That “we” above isn’t a carelessly flung first-person plural. This week, I’ve rounded up a group of Springsteen fans—a veritable OW // OB Street Band (pronounced “Oh Double-You Oh Bee Street Band” to avoid redundancy)—to tackle Bruce from the margins. Since “Tenth Avenue Freeze-Out,” “Rosalita,” and Springsteen’s other familiar ‘band intro’ songs are off the table, I’ll forego the traditional musical vamping and nicknaming here and introduce the crew in the next post. I think you’ll agree it’s quite an impressive bunch.
Unusual Feature #3: Whenever I use the term “this week,” interpret it as “these weeks.”
Due to the number of contributors and the scope of the project, Hendrik has graciously granted us an extended stay—you’re stuck with us and Bruce for two weeks. Think of it as an approximation of the Springsteen concert experience.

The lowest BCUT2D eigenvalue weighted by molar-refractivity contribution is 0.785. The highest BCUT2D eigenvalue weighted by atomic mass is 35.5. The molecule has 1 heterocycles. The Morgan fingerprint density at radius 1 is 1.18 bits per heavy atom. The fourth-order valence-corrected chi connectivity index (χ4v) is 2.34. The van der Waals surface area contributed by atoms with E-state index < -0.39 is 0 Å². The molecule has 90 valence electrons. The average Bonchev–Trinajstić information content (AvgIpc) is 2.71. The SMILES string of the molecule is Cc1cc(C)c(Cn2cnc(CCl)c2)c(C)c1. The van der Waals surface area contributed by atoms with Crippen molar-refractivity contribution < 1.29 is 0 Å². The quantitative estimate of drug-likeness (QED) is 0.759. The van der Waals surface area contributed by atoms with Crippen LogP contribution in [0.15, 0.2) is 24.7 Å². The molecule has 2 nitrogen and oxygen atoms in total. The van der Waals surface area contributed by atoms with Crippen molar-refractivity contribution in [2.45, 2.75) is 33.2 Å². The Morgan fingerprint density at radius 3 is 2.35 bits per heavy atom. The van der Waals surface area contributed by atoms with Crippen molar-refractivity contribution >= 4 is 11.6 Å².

Artists as prolific as Springsteen have the choice, recording contract permitting, to bombard their fanbases with releases or to strategically withhold good songs in pursuit of the perfect LP. Even moreso than fellow prolific songwriters like Neil Young, Prince, and Bob Dylan, Springsteen has often been extraordinarily picky about the internal logic of his releases. Scarcely a Springsteen album makes it to the public without a unified sound (the brooding rock of Darkness on the Edge of Town), thematic cohesiveness (the post-9/11 elegies and positivity of The Rising) or set of preoccupations meant to represent Bruce in the Moment (social concerns set against friendship, disillusionment, and romance on Born in the U.S.A.). But in most instances, there were countless alternate paths. Darkness on the Edge of Town may portray a soul fighting its way out of despair, but the lighthearted love songs Bruce wrote during the same period show an indomitable joy fueled by ’60s radio pop. The Rising was interpreted as panacea for a post-9/11 nation, but many of its songs were written long before the towers fell. Born in the U.S.A., despite a wealth of hits, was a chimera formed from a largely-failed attempt at full-band takes of Nebraska songs and unrelated demos.